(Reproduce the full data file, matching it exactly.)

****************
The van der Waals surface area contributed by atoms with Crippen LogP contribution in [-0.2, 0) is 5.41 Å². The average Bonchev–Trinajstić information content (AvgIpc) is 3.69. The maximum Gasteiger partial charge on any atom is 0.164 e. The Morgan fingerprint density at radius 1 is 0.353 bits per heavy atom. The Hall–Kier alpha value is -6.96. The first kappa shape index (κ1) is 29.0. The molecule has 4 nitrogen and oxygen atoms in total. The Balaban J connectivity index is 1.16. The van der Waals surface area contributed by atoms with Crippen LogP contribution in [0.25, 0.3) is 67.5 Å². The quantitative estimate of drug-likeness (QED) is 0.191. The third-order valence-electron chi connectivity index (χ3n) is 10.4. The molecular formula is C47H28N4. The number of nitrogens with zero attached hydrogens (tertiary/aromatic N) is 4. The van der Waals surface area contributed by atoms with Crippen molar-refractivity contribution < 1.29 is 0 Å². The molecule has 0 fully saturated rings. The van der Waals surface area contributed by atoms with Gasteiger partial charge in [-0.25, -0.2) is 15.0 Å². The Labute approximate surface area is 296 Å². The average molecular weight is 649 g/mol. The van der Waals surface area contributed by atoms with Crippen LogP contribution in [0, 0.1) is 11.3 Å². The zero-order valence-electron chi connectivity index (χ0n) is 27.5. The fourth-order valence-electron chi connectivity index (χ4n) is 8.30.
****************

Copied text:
The van der Waals surface area contributed by atoms with Crippen LogP contribution in [-0.2, 0) is 5.41 Å². The average Bonchev–Trinajstić information content (AvgIpc) is 3.69. The maximum Gasteiger partial charge on any atom is 0.164 e. The Morgan fingerprint density at radius 1 is 0.353 bits per heavy atom. The Hall–Kier alpha value is -6.96. The first kappa shape index (κ1) is 29.0. The molecule has 4 nitrogen and oxygen atoms in total. The Balaban J connectivity index is 1.16. The van der Waals surface area contributed by atoms with Crippen LogP contribution in [0.25, 0.3) is 67.5 Å². The quantitative estimate of drug-likeness (QED) is 0.191. The third-order valence-electron chi connectivity index (χ3n) is 10.4. The molecular formula is C47H28N4. The number of nitrogens with zero attached hydrogens (tertiary/aromatic N) is 4. The van der Waals surface area contributed by atoms with Crippen molar-refractivity contribution < 1.29 is 0 Å². The molecule has 0 fully saturated rings. The van der Waals surface area contributed by atoms with Gasteiger partial charge in [-0.25, -0.2) is 15.0 Å². The Labute approximate surface area is 296 Å². The average molecular weight is 649 g/mol. The van der Waals surface area contributed by atoms with Crippen LogP contribution in [0, 0.1) is 11.3 Å². The zero-order valence-electron chi connectivity index (χ0n) is 27.5. The fourth-order valence-electron chi connectivity index (χ4n) is 8.30.